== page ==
The Tree of Life

The Tree of Life
eOne released The Tree of Life on DVD and Blu-ray in Canada on October 11, 2011. Help support Toronto Screen Shots by buying it on

The Tree of Life (Director: Terrence Malick): When I first saw Terrence Malick’s long-awaited fifth film back in the spring, I simply couldn’t write about it. Certainly still in the top spot for my Film of the Year, it hasn’t become any easier to articulate my thoughts about a film so personal and yet so universal. I can say with certainty, though, that the film looks every bit as stunning on Blu-ray as it did projected theatrically, and that means that you should certainly add it to your collection.

The Tree of Life has been described as Malick’s most personal film yet, featuring a family very much like his own in a time and place very similar to where and when he grew up. At the heart of the story is a tragedy, the loss of a beloved child, and the oldest son’s remembrances of his brother, his own childhood, and especially his relationships with his mother and father. As young Jack (Hunter McCracken) leaves childhood behind for the turbulence of adolescence, he’s torn between the comfort of his mother’s (Jessica Chastain) unconditional love and his more conflicted feelings toward his strict father (Brad Pitt). There is an ever-present narrator, though the voices change. Sometimes it’s the voice of his mother, sometimes his father, and sometimes you wonder if it might even be God.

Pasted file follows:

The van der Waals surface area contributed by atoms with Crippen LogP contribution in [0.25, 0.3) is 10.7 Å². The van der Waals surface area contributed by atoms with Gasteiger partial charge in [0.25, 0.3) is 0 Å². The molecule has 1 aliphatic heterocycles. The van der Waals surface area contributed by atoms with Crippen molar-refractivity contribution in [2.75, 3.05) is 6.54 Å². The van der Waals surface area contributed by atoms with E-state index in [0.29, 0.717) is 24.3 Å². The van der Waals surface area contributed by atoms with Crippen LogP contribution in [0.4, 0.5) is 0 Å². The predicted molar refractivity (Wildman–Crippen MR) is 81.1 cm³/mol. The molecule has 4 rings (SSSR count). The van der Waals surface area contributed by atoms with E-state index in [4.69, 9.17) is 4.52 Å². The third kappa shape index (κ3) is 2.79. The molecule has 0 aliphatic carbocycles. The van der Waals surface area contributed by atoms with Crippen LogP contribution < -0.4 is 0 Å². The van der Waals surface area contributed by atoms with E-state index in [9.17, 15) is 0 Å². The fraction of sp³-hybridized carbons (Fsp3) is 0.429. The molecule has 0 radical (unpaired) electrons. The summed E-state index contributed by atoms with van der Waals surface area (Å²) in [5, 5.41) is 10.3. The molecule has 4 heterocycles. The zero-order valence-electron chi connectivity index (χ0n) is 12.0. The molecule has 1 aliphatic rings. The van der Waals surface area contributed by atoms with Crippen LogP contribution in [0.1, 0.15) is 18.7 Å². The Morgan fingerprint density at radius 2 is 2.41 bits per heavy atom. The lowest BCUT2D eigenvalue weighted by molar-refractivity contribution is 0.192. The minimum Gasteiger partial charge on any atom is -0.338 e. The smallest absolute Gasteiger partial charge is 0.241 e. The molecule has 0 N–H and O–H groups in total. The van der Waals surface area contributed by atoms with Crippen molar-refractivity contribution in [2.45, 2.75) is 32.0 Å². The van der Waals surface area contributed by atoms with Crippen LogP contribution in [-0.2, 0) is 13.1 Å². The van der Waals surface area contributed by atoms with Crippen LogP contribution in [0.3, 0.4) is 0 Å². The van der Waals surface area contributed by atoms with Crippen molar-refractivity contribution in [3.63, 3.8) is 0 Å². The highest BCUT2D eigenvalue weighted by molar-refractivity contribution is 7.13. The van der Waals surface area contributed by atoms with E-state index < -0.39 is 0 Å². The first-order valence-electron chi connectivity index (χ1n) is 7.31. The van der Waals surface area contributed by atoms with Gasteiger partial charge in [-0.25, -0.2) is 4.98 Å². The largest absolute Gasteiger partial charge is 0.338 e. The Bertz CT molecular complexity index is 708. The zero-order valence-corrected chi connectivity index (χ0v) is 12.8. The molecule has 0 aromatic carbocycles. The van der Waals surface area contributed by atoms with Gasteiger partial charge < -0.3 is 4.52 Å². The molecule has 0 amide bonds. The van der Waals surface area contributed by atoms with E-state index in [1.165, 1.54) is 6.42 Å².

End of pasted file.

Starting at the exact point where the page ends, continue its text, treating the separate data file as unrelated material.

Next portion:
Quite apart from the remembrances of Jack (played as an adult by Sean Penn), there is an entire sequence visualizing the formation of the Earth and the beginning of life itself. Malick worked with special effects expert Douglas Trumbull to make these look as natural as possible, depending on computers only when absolutely necessary. The imagery is stunning throughout, both the special effects stuff and the warmly nostalgic cinematography by Emmanuel Lubezki, who worked with Malick on his previous film The New World.

The Tree of Life is Malick at his most Malickian, and by that I mean that plot and character are not revealed through traditional narrative, but more by the accumulation of details and impressions. Music is important and the camera sweeps around like a paintbrush on a canvas. The voiceovers can seem a bit ponderous to someone not expecting a film about the Big Questions, but if you’re prepared to be stirred emotionally, existentially and, dare I say spiritually, this film will simply knock you out.

The most helpful thing I can say about this film is that it’s a mirror. What you end up thinking or feeling about it will be very much determined by what you bring into the experience. That’s why I’m so excited to have such a beautiful work of art in such a pristinely presented package. The Tree of Life is a film that will deeply reward patience and repeated viewings, at least for me.
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